Archive - March, 2009

Mixing my business with your pleasure

Sarah's signed VIP pass
Image by teepoole via Flickr

I have a dilemma. As with many other twitterers and bloggers out there who write about the subject matter they also work with, I sometimes have some potential conflicts of interest. To be more precise, I face some situations that some might pick up on as conflicts in a traditional journalistic sense.

I agree that someone who promotes themselves as a journalist and wants to be seen as an objective reporter of facts and news must be very careful about what products or brands they become associated with. However, I don’t think all bloggers really are journalists. We aim to share news and facts, as we see them, but mainly we try to entertaining you, and have fun as we do it. If you like it, you can follow us, and if you don’t, you can easily stop. We bloggers soon get the message.

So, to the dilemma.

I often come across information about, or even help to organise, wine events, tastings, special offers and more. Some of these, of course, relate to the wines I represent in the UK (which I have chosen not to mention on this blog, but write about elsewhere) or at least to the retailers and restaurants that I meet with regularly.

Should I let you know about these offers through this site, or should I be very selective and avoid the potential of being seen to abuse any trust you have in me as a commentator on wine?

I’m not talking about spamming my readers with hundreds of offers and deals, but if I hear of something I consider interesting, or get the opportunity to suggest something I think readers might enjoy, should I mention it here and do this as openly as possible even if it involves my wines, or business partners’? The alternative is, as I have often done, to participate myself and report on it from the event, but it does mean others can’t get involved.

In fact, turning it around, should I actually be encouraging MORE people to create wine offers for you through Social Media? Of course, I’m not just talking about discounts, but about events that encourage the exploration of wine and support wine culture.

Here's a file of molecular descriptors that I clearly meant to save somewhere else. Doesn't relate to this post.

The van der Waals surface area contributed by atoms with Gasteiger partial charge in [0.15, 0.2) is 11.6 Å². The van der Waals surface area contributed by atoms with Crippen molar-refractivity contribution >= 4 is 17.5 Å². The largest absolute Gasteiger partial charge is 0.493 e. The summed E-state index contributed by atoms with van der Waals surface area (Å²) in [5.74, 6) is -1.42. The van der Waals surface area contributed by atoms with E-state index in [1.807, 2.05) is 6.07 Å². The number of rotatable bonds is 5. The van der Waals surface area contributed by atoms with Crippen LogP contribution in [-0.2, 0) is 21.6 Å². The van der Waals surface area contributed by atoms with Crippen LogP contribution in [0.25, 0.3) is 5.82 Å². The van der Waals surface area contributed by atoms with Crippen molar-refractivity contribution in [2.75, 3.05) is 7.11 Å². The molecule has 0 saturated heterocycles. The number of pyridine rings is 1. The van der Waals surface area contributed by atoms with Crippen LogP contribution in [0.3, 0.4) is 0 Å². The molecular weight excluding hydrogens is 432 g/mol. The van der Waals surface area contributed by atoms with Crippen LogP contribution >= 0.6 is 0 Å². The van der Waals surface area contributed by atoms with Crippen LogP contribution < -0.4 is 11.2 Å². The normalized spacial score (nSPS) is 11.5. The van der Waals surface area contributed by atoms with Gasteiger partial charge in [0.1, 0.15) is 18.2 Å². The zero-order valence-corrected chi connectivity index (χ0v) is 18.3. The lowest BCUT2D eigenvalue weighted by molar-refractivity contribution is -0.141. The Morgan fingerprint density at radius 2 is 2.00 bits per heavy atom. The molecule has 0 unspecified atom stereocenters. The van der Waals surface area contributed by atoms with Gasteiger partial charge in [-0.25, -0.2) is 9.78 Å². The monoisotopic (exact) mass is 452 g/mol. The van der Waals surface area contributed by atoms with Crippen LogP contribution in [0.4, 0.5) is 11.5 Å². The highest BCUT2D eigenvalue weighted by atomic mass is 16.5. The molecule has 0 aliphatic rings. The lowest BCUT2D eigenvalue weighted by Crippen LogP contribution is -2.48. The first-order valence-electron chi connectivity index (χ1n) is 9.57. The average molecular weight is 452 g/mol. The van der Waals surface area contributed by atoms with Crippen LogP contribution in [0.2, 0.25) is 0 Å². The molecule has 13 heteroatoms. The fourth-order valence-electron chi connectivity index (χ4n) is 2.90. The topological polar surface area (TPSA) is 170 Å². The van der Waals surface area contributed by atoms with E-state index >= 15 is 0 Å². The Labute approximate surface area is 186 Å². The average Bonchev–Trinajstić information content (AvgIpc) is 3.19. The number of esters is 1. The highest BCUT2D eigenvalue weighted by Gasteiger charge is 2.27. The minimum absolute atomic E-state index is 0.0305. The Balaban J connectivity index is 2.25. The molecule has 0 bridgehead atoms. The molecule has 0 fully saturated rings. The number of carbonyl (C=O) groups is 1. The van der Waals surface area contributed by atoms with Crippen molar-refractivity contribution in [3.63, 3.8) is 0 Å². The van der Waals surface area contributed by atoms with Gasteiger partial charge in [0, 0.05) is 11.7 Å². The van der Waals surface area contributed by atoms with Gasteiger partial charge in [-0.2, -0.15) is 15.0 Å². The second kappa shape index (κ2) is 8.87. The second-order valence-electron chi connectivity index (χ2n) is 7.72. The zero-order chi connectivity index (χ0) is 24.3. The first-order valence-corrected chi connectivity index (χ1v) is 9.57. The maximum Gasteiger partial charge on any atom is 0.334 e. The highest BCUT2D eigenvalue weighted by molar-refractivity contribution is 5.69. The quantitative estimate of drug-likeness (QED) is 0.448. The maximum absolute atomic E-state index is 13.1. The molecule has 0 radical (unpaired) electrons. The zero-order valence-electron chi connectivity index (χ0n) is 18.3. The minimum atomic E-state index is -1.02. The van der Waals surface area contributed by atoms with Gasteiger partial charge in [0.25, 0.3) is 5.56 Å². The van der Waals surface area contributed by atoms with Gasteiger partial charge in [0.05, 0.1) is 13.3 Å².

I’m hoping that as many of my readers are also bloggers, or wine trade professionals, you’ll understand the situation and have some advice to offer.

As more and more of the restaurants, wine retailers and wine producers that I talk to want to know more about the possibilities of Social Media, there will be more and more opportunities for this to arise, and I’d like to get a sense of whether I’m getting the balance right, or you feel I may be promoting other businesses too much.

If you want to keep it even more brief you could respond “Yes” or “No”:

  • Yes – let me know of interesting wine related offers (but don’t spam me, just the best bits)
  • No – concentrate on wine writing (and do more of it) and let other sites promote the offers

… but a bit more explanation might help :)

Yours, in some trepidation for what I might be starting, your friendly neighbourhood @thirstforwine

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A vintage experience

The recent Oyster & Champagne event at Galvin at Windows was a very interesting experience on several levels (see my previous post)

Firstly, on a personal level, I found the opportunity, and the ‘sense of occasion’, to try my first oysters extremely rewarding. I must say that I still don’t entirely see the attraction of oysters like this. Maybe I need to develop my palate for oysters (for example, one of the most popular was one of my least favourites, one I almost failed to swallow). I guess I have much still to explore. Thank you so much the the lovely people from Wright Brothers who did their best to try and educate me.

Next to the blind tasting of Champagnes, or as it turns out, a range of Sparkling Wines from France, Spain and England. Just in case it needed to be proven again, a blind tasting is a great leveller. Even the “experts” failed to spot that some of the wines were not “champagne”, so much so that these “other” wines will have surprised many of us. In fact, after tasting 8 wines, comparing notes around the tables, and adding all the results together, the top 3 “Champagnes” to match the oysters were: